NHS Direct was a service that operated at national scale, but they did not offer appointments for patients; you would either receive a callback from a nurse, or NHS Direct would pass your details through to your local out of hours service which would then make contact with you.

    With the introduction of NHS 111 in 2013, urgent care in England moved to a ‘national service delivered locally’ model. This model made use of national telephony infrastructure to route telephone calls to 111 through to different call centres around the country. In the vast majority of cases, 95% of 111 calls would be routed to a NHS 111 call centre close to the location of the caller using either an approximation of the landline location, or an approximation of a mobile phone using mobile mast triangulation.

    Call demand on NHS 111 is incredibly ‘peaky’ – you can see this from the openly available monthly datasets that are published by NHS England. Particularly busy times for urgent & emergency care are long weekends (e.g. bank holidays), Easter, and Christmas / New Year – this is a well understood demand pattern in the NHS.

    The challenging aspect of these few ‘super peaks’, however, is that they are several order of magnitudes larger that the regular weekly peaks (which general happen on Saturday mornings around 09:00 to 11:00). In terms of managing and planning for demand, this poses an immense challenge for services for whom simply ‘getting all of your staff in’ isn’t guaranteed to cover it.

    An advantage of the national telephony approach is that it allows NHS 111 to distribute incoming calls flexibly across the country – this provides significant contingency for a range of situations (be it a particularly high demand in a particular region, or maybe a significant incident inhibiting the ability of a particular region to handle the local demand).

    How does this relate to appointment booking though?

    One impact of moving to the national service model is that it introduced a separation between the services handling telephone calls, and the services providing the appointment-based care to patients; in most situations this means separate IT systems are used too.

    NHS 111 has been making good use of nationally-standard interoperability since its inception – this allows services to provide safe clinical handover of a patient between services (i.e. an NHS 111 service handing a patient over to an out of hours service so that they can provide further clinical care), however to this date there is no national standard defined for appointment transactions.

    The supplier market responded to the gap by building appointment booking interoperability solutions for their customers which augmented the existing nationally-defined clinical handover interoperability – these solutions fill an important gap and several years on these solutions are used fairly widely both within the urgent care sector (e.g. between NHS 111 call centres and other urgent care services) and more recently between urgent care and general practice (GP surgeries).

    Existing capabilities

    The existing proprietary solutions are already becoming more widely deployed, and will continue to be deployed more and more as the urgent care system moves towards its aspiration of facilitating appointment booking into services for all patients (see the Next Steps on the Five Year Forward View or my precis of the urgent care specific elements of the FYFV). Given the relatively short timescale of the FYFV aspirations, and the fact that we don’t yet have a broad enough, nationally-defined standard for appointment booking interoperability using proprietary solutions in the short term remains a valid option.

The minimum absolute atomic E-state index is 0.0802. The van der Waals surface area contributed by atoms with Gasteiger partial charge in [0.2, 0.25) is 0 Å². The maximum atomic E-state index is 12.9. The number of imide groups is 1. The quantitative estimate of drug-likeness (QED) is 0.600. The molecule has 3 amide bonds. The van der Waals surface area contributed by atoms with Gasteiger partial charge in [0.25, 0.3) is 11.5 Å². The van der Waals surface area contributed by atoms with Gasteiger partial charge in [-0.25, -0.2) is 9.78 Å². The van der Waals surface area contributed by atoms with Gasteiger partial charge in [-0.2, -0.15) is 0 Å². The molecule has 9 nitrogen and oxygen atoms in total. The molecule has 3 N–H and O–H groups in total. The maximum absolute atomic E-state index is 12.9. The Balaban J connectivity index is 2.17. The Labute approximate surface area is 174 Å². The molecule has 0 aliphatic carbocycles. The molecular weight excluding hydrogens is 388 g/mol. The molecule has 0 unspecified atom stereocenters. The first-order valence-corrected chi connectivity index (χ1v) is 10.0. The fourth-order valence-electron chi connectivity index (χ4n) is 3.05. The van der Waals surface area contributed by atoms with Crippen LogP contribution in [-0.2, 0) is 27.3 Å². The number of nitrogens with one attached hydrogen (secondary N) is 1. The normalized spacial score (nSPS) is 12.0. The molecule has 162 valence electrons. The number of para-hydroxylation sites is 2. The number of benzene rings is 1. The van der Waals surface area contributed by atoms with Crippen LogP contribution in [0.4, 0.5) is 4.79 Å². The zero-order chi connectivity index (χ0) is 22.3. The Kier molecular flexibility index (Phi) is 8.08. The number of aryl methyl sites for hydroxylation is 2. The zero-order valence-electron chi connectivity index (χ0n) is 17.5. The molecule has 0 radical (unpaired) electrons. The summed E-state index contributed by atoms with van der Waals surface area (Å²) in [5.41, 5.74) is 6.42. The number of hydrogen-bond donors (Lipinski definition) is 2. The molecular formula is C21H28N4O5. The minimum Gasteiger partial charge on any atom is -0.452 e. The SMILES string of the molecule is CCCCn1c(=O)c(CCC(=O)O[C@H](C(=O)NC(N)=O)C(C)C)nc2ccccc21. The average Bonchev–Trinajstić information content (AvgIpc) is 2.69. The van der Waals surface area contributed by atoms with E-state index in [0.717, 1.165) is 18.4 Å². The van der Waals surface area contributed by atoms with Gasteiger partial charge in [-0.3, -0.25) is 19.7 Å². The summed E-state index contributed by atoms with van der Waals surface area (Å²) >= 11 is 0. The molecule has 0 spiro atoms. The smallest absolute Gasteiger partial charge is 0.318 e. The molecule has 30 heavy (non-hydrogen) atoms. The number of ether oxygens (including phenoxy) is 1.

There are some limitations to the existing proprietary solutions, and there is a common list of issues and gaps that service providers have started to identify. Some of the limitations are with the implementations themselves often relating to them being specific to individual IT systems (this is understandable in where solutions have been driven by the competitive market and have grown organically), other issues are related to the fact that there is some coordination needed across different services and regions which cannot realistically be provided by market-led proprietary point solutions.

    Implementation of proprietary solutions could also increase the implementation cost in the long-run as it generally involves licensing on usage which attracts a cost to the users. There is also a coordination overhead that comes with the rollout of any proprietary point solutions. Having said that, the ROI is still considered to be favourable for investing in these existing capabilities in order to move interoperability between services on from where it is now.

    Existing interfaces generally provide the ability to query slots of a destination service, pick an empty slot for a patient, and book an appointment into that slot. In some cases it is possible to change or cancel that appointment whilst still within the initial booking journey. Some systems have integrated the appointment booking transaction into the wider urgent care workflow, linking the appointment directly to the clinical handover (using the CDA documents that are sent between services). The official Integrated Urgent Care CDA messages have a section that allows systems to embed appointment reference details for the purpose of linking up with appointments within their system. There is a mixture of business rules applied by the various systems involved that guide how appointments can / can’t be booked, and what data items are required to do so. Some suppliers have attempted to build on top of existing proprietary solutions to avoid further divergence but this does mean building on top of existing limitations as well.